Showing posts from September, 2016

America finally meets Charlotte Brontë at The Morgan Library & Museum's Charlotte Brontë: An Independent Will exhibition September 9, 2016 through January 2, 2017

Photograph taken by Kimberly Eve of Victorian Musings Charlotte Brontë's dress and pair of shoes  The Morgan Library & Museum A close-up photograph of Charlotte Bronte's dress taken by Kimberly Eve/Victorian Musings Who would have ever thought you could fill the Bronte family into one room! No, not the Parsonage but a room on the second floor of The Morgan Library & Museum in New York City.   You see, this is an exhibition focused upon third born sibling Charlotte Bronte. However, father, Patrick Bronte, sisters Emily and Anne are present as well along with brother Branwell and maybe a husband, too!  Perhaps the greatest author of the nineteenth-century can be discovered, re-discovered, adored and revered right here in the city of my birth. I am not sure if every little girl discovers Jane Eyre in their pre-teens as I did but I have carried that orphaned girl who became Mrs. Rochester with me all my life. I know her, she is real to me and always wi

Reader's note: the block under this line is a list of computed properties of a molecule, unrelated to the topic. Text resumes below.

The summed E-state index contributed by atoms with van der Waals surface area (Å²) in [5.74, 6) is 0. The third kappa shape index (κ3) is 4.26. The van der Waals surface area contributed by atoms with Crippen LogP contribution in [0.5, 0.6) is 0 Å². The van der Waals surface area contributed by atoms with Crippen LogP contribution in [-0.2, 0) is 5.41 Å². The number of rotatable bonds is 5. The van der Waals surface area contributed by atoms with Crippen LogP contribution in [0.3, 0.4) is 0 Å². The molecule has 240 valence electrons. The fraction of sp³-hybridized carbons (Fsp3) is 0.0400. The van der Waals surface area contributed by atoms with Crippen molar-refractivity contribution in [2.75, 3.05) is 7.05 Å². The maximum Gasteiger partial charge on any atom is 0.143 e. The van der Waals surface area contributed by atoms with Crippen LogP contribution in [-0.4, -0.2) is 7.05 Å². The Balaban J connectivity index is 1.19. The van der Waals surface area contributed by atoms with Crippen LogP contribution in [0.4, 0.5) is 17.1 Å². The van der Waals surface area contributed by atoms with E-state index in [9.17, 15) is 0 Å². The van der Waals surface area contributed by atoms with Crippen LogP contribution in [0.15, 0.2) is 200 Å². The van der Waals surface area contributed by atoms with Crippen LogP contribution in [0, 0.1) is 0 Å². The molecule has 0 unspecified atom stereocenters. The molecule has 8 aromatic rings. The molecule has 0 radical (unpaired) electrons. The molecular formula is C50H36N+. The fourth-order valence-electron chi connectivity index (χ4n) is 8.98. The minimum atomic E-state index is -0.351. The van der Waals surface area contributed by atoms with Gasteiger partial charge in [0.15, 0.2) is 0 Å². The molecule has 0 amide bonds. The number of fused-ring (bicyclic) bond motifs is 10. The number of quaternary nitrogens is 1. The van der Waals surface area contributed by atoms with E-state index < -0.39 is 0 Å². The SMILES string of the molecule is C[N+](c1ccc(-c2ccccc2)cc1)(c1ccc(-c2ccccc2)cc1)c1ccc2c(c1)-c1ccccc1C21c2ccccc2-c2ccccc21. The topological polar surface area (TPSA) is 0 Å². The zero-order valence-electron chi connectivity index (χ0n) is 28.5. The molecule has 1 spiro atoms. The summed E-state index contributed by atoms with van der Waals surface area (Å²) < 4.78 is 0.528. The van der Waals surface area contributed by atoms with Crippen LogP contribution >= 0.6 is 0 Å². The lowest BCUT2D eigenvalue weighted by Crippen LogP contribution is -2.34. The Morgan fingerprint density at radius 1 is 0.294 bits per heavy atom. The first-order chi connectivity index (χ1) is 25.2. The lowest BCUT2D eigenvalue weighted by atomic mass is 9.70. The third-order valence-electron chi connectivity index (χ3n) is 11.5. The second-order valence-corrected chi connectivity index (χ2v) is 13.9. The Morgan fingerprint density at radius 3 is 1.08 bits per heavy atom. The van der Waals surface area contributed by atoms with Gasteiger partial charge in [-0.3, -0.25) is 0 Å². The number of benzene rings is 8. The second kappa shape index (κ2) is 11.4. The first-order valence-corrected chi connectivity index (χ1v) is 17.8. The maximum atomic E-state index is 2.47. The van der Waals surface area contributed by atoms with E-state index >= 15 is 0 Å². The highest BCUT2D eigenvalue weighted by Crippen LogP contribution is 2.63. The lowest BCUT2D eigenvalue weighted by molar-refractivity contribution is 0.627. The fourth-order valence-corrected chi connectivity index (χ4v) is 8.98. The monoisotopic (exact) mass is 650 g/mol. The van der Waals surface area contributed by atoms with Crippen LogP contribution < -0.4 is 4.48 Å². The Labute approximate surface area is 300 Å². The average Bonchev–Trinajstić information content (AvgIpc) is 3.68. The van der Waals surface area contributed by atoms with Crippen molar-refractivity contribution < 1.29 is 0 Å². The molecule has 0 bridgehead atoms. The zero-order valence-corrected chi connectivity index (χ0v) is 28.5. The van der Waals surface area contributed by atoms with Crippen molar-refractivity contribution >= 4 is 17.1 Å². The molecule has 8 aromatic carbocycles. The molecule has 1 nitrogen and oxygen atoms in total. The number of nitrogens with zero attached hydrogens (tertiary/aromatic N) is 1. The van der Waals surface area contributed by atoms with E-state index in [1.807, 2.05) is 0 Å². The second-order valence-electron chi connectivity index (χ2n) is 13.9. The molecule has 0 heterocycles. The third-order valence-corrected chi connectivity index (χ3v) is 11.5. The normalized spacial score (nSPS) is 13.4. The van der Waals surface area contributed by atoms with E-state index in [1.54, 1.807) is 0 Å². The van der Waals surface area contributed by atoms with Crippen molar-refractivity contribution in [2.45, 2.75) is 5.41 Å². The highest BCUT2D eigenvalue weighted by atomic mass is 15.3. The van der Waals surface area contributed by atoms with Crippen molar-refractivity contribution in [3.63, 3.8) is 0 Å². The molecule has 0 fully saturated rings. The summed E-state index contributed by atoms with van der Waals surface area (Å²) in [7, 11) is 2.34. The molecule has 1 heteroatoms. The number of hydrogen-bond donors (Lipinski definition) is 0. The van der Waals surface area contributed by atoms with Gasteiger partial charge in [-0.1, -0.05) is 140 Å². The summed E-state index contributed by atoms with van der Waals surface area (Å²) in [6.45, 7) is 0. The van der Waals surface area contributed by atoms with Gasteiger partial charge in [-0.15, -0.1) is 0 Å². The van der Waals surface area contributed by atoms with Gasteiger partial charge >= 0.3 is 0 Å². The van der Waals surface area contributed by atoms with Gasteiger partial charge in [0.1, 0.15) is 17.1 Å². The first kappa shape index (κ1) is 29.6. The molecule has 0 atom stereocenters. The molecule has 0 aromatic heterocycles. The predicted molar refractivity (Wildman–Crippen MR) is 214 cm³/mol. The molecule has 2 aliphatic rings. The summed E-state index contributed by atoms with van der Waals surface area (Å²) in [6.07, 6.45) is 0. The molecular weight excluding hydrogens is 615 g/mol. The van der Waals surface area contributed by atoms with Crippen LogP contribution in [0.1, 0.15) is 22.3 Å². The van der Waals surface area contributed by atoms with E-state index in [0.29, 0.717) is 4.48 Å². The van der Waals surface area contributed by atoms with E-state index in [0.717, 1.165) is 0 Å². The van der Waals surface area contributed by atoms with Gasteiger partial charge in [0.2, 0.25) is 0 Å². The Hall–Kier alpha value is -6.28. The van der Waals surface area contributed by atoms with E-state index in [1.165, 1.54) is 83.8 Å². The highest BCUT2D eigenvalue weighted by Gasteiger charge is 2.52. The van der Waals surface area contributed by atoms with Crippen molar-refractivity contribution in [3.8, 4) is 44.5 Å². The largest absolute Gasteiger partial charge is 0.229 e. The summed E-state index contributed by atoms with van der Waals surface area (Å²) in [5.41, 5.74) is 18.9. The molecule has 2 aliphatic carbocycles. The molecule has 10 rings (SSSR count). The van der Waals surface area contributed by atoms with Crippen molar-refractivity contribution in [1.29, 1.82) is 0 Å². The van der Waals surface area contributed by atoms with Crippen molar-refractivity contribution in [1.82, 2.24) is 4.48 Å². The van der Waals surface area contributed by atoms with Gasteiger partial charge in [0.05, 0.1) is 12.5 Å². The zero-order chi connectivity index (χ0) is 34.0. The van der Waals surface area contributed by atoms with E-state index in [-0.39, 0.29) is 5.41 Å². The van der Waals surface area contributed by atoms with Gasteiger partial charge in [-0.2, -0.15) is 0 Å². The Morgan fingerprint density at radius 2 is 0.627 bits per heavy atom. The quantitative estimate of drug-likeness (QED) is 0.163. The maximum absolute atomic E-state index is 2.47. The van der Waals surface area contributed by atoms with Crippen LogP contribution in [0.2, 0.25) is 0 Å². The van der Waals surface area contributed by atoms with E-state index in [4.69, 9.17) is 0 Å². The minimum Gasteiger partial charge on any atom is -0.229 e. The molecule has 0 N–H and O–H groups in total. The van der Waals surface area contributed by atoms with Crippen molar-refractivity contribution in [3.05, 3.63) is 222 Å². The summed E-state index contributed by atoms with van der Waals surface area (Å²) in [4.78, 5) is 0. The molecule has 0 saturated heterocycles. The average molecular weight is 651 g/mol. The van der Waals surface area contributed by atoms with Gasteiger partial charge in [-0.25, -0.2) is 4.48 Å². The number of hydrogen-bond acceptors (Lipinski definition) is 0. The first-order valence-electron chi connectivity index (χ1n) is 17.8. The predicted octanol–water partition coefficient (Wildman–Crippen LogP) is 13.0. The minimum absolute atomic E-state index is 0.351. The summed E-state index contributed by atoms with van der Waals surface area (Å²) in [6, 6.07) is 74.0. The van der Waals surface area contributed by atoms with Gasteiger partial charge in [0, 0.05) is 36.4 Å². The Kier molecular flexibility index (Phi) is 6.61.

Upcoming exhibition: Victorians Decoded: Art and Telegraphy-Guildhall Art Gallery, City of London, 20th September 2016 to 22nd January 2017

Word from the Missing by James Clarke Hook RA, (1819-1907), 1877 The 150th anniversary of the first communications cable laid across the Atlantic Ocean, connecting Europe with America will be celebrated in a new and free exhibition entitled ‘Victorians Decoded: Art and Telegraphy’. This exciting collaboration between Guildhall Art Gallery, King’s College London, The Courtauld Institute of Art and the Institute of Making at University College London will explore how cable telegraphy transformed people’s understanding of time, space and speed of communication. Never-before-seen paintings from the City Corporation’s art gallery and work by prominent Victorian artists will be on display as well as rare artefacts such as code books, communication devices, samples of transatlantic telegraph cables and ‘The Great Grammatizor’, a specially-designed messaging machine that will enable the public to create a coded message of their own.  Echoes of a far off storm by John Brett (1831-